Friday, July 21, 2017

On the Eve of War

On the eve of any armed conflict, there is that almost surreal will–they–or–won't–they kind of period when the people whose lives (most of them, anyway) will be shattered by decisions they do not make and actions they do not take are cast into limbo. And they wait to see if, well, they will or they won't.

Then the inevitable happens, and they must adapt to the new situation. Sometimes it requires them to shift their attitudes and their beliefs.

"One Minute to Zero," which made its debut on this day in 1952, was about such a time in the early days of the Korean War.

Ann Blyth, who was 23 at the time, played an idealistic United Nations worker in Korea just before the outbreak of the war — a pacifist who rejected all the evidence around her that a war was imminent. Like all of us, her character was shaped by its experiences, and she had lost her husband in World War II. Like many others she believed the U.N. was the legacy of the Allies' victory in World War II and that its mission was to prevent violent conflict around the world. She mistakenly believed it would do so in Korea.

I don't recall if her character's age was mentioned in the movie, but it is likely that Blyth was playing a character at least a few years older. Blyth was about 16 when World War II ended.

Robert Mitchum played a career military man who had risen to the rank of colonel. Experience had made him more pragmatic about the situation, and Blyth's character ultimately acquiesced.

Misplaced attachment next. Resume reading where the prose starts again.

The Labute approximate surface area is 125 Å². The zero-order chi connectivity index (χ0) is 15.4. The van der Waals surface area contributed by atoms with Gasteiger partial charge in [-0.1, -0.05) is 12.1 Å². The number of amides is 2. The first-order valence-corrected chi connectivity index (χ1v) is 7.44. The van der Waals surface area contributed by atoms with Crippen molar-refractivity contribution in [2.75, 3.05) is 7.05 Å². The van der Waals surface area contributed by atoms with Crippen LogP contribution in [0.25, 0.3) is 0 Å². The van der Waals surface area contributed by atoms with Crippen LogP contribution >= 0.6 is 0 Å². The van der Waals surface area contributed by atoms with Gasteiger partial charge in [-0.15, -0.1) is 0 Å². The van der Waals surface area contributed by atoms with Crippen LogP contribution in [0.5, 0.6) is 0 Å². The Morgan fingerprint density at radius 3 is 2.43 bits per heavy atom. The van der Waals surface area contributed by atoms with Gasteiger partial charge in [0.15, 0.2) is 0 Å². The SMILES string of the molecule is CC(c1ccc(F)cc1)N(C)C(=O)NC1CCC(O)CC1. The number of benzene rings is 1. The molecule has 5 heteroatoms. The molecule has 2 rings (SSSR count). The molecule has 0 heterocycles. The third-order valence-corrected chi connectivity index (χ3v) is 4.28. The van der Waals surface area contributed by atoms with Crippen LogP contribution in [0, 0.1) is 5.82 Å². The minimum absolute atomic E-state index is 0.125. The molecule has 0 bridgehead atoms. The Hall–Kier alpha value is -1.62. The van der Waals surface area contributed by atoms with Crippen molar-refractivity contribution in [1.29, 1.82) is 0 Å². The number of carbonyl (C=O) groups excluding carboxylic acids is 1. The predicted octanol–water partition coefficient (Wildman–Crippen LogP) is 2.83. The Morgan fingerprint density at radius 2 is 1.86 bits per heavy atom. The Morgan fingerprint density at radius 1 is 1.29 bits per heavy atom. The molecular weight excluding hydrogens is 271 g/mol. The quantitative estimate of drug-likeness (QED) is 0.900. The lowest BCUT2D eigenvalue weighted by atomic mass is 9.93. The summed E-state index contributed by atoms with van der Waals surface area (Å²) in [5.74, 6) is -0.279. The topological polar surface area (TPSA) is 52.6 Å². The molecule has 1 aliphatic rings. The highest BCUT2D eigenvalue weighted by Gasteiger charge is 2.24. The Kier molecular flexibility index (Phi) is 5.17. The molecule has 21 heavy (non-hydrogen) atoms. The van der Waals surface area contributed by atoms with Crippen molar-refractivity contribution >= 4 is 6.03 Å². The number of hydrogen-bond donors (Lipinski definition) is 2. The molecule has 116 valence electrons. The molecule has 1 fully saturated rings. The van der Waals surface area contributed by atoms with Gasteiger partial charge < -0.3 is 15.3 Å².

Not to take a position in this, but it seemed to me that Blyth's character was eager to switch sides, perhaps a bit too eager. But that was in keeping with the rest of the movie, I thought. And it was in keeping with the times and the perceived woman's role in relationships, I suppose.

While I can think of several movies that managed to combine a good war story with a good love story in which characters didn't have to sacrifice principle, "One Minute to Zero" seemed to do little more than string together cliches from the better movies of its type — and the relationship between Blyth's character and Mitchum's character was a little too formulaic for my taste.

By and large, the females in the movies of that time yielded to the men in their lives on most things. I'm not suggesting that female leads in movies should arbitrarily take positions that are opposite of their significant others' simply to establish their independence. But neither should they go so far to the other extreme.

Perhaps that is something that was learned in that era — but is not always practiced today.

Early in the movie Blyth's character clearly had principles, but it didn't take much for her to shift to Mitchum's more pragmatic position that one had to fight fire with fire.

I learned long ago that you really can't reach a conclusion based strictly on Academy Award nominations — and the class of 1952 is a good example of that — but they can provide some insight into the quality of a movie.

And "One Minute to Zero" received no Oscar nominations.

Take from that what you will.